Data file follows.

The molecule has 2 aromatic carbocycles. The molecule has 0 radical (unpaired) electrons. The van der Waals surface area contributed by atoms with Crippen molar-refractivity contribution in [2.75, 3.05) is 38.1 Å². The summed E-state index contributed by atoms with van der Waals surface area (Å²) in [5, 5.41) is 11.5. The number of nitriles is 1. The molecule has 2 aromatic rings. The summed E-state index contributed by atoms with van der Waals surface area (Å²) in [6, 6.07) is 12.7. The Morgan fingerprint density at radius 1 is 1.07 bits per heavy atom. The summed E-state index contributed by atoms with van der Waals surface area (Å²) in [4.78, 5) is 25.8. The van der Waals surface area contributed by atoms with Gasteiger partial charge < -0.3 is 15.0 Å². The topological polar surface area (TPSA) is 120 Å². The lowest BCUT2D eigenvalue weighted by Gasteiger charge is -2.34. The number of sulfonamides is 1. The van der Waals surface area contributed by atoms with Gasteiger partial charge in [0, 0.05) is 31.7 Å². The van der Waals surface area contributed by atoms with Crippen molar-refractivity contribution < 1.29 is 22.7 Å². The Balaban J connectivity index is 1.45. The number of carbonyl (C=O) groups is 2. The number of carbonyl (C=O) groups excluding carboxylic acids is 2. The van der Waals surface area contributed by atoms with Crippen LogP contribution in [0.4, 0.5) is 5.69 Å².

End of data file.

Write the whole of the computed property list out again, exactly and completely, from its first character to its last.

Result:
The molecule has 2 aromatic carbocycles. The molecule has 0 radical (unpaired) electrons. The van der Waals surface area contributed by atoms with Crippen molar-refractivity contribution in [2.75, 3.05) is 38.1 Å². The summed E-state index contributed by atoms with van der Waals surface area (Å²) in [5, 5.41) is 11.5. The number of nitriles is 1. The molecule has 2 aromatic rings. The summed E-state index contributed by atoms with van der Waals surface area (Å²) in [6, 6.07) is 12.7. The Morgan fingerprint density at radius 1 is 1.07 bits per heavy atom. The summed E-state index contributed by atoms with van der Waals surface area (Å²) in [4.78, 5) is 25.8. The van der Waals surface area contributed by atoms with Gasteiger partial charge < -0.3 is 15.0 Å². The topological polar surface area (TPSA) is 120 Å². The lowest BCUT2D eigenvalue weighted by Gasteiger charge is -2.34. The number of sulfonamides is 1. The van der Waals surface area contributed by atoms with Gasteiger partial charge in [0, 0.05) is 31.7 Å². The van der Waals surface area contributed by atoms with Crippen molar-refractivity contribution < 1.29 is 22.7 Å². The Balaban J connectivity index is 1.45. The number of carbonyl (C=O) groups is 2. The number of carbonyl (C=O) groups excluding carboxylic acids is 2. The van der Waals surface area contributed by atoms with Crippen LogP contribution in [0.4, 0.5) is 5.69 Å².